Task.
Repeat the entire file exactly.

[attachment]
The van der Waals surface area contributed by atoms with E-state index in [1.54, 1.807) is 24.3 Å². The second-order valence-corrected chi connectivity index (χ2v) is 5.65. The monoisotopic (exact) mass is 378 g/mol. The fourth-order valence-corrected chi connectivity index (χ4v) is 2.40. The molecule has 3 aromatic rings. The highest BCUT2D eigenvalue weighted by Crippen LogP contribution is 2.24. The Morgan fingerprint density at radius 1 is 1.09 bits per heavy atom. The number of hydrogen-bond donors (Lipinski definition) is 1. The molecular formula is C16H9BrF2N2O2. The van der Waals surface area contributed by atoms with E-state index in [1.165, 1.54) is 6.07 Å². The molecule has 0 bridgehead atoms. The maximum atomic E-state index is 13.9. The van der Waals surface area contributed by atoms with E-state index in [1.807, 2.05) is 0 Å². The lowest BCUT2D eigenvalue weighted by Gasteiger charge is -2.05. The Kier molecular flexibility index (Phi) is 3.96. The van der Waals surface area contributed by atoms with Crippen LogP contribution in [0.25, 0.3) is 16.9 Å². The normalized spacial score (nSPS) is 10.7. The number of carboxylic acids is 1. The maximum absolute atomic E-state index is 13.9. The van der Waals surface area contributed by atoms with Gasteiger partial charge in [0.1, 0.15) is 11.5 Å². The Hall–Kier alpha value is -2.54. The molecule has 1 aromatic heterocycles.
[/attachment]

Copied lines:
The van der Waals surface area contributed by atoms with E-state index in [1.54, 1.807) is 24.3 Å². The second-order valence-corrected chi connectivity index (χ2v) is 5.65. The monoisotopic (exact) mass is 378 g/mol. The fourth-order valence-corrected chi connectivity index (χ4v) is 2.40. The molecule has 3 aromatic rings. The highest BCUT2D eigenvalue weighted by Crippen LogP contribution is 2.24. The Morgan fingerprint density at radius 1 is 1.09 bits per heavy atom. The number of hydrogen-bond donors (Lipinski definition) is 1. The molecular formula is C16H9BrF2N2O2. The van der Waals surface area contributed by atoms with E-state index in [1.165, 1.54) is 6.07 Å². The molecule has 0 bridgehead atoms. The maximum atomic E-state index is 13.9. The van der Waals surface area contributed by atoms with E-state index in [1.807, 2.05) is 0 Å². The lowest BCUT2D eigenvalue weighted by Gasteiger charge is -2.05. The Kier molecular flexibility index (Phi) is 3.96. The van der Waals surface area contributed by atoms with Crippen LogP contribution in [0.25, 0.3) is 16.9 Å². The normalized spacial score (nSPS) is 10.7. The number of carboxylic acids is 1. The maximum absolute atomic E-state index is 13.9. The van der Waals surface area contributed by atoms with Gasteiger partial charge in [0.1, 0.15) is 11.5 Å². The Hall–Kier alpha value is -2.54. The molecule has 1 aromatic heterocycles.